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Coronavirus is like the flu

COVID-19 is a distinct pandemic virus, different from the flu even though both respiratory illnesses share similarities

Since the new Coronavirus was first discovered in January, it has been compared with the flu. Both COVID-19 and the flu are respiratory illnesses. But COVID-19 is not the same as the flu. Research so far indicates that COVID-19 spreads more easily and has a higher death rate than the flu. Both seasonal flu viruses (influenza A and influenza B viruses) and COVID-19 are contagious viruses that cause respiratory illness. Influenza (Flu) and COVID-19 are both contagious respiratory illnesses, but different viruses cause them. COVID-19 is caused by infection with a new coronavirus (called SARS-CoV-2), and flu is caused by infection with influenza viruses. Because some of the symptoms of flu and COVID-19 are similar, it may be hard to tell the difference between them based on symptoms alone, and testing may be needed to help confirm a diagnosis.

According to the CDC, typical flu symptoms include fever, cough, sore throat, muscle aches, headaches, runny or stuffy nose, fatigue, and, sometimes, vomiting and diarrhea. The full breadth and severity of symptoms are still being understood for COVID-19 symptoms. It's important to note that, because respiratory viruses cause similar symptoms, it can be difficult to distinguish different respiratory viruses based on symptoms alone, according to the World Health Organization. COVID-19 symptoms appear to come on more gradually than those of the flu, according to Healthline. Children are a high-risk group for complications from flu, but this doesn't seem to be the case for COVID-19 — few children have been hospitalized with the new Coronavirus. But recently, COVID-19 has been linked to a severe, but rare inflammatory syndrome in children called a pediatric multisystem inflammatory syndrome. The death rate from seasonal flu is typically around 0.1% in the U.S., while the death rate from COVID-19, which varies by age, location, and underlying health conditions, is far higher.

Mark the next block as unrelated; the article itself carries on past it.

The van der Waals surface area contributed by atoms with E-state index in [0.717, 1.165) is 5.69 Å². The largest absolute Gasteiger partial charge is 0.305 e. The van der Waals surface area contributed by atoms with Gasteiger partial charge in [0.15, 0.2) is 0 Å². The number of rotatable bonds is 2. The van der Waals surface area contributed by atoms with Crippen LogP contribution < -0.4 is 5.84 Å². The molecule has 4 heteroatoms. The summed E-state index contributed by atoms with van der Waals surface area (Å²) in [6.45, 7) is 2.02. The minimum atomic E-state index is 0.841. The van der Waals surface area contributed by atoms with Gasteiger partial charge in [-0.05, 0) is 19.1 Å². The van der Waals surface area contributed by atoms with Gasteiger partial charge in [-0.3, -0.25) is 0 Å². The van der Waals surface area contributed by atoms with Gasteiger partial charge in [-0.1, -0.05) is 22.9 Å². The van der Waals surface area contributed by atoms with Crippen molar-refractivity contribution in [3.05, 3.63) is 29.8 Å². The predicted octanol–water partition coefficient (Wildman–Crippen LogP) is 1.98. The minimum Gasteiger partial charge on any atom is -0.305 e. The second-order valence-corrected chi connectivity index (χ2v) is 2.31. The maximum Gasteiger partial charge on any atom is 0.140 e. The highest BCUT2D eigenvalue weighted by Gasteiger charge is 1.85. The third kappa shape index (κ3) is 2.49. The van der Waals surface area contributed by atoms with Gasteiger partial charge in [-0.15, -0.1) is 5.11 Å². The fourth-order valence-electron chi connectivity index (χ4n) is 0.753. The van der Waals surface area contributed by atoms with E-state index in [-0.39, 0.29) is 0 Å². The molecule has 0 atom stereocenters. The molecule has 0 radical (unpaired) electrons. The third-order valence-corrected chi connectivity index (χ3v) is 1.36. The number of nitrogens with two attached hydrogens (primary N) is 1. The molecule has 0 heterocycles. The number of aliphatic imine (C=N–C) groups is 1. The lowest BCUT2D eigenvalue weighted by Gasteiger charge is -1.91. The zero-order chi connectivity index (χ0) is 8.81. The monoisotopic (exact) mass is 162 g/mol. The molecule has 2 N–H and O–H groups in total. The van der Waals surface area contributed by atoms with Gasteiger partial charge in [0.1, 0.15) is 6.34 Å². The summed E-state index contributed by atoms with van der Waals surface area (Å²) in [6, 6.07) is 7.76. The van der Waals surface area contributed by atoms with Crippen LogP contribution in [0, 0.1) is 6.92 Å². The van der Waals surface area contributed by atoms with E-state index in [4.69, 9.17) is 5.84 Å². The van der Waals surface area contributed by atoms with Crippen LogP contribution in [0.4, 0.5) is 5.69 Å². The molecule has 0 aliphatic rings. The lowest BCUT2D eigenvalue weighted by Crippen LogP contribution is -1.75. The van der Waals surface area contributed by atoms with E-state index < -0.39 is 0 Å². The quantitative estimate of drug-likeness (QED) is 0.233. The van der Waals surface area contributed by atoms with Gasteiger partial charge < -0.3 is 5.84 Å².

What's more, unlike the flu, for which there are multiple FDA-approved vaccines, there are none for Coronavirus as of now. Prescription influenza antiviral drugs are FDA-approved to treat flu, whereas, National Institutes of Health (NIH) has developed guidance on the treatment of COVID-19, which will be regularly updated as new evidence on treatment options emerges. The virus transmission rate is higher by 2-3 points in COVID-19 than in the flu. Seasonal flu, which causes outbreaks every year, should not be confused with pandemic flu as Coronavirus has been declared by the WHO to be. In general, the CDC recommends the following to prevent the spread of respiratory viruses, which include both coronaviruses and flu viruses: Wash your hands often with soap and water for at least 20 seconds; avoid touching your eyes, nose, and mouth with unwashed hands; avoid close contact with people who are sick; stay home when you are sick, and clean and disinfect frequently touched objects and surfaces.

The COVID-19 pandemic has given rise to a lot of potentially dangerous misinformation. For reliable advice on COVID-19 including symptoms, prevention and available treatment, please refer to the World Health Organisation or your national healthcare authority.

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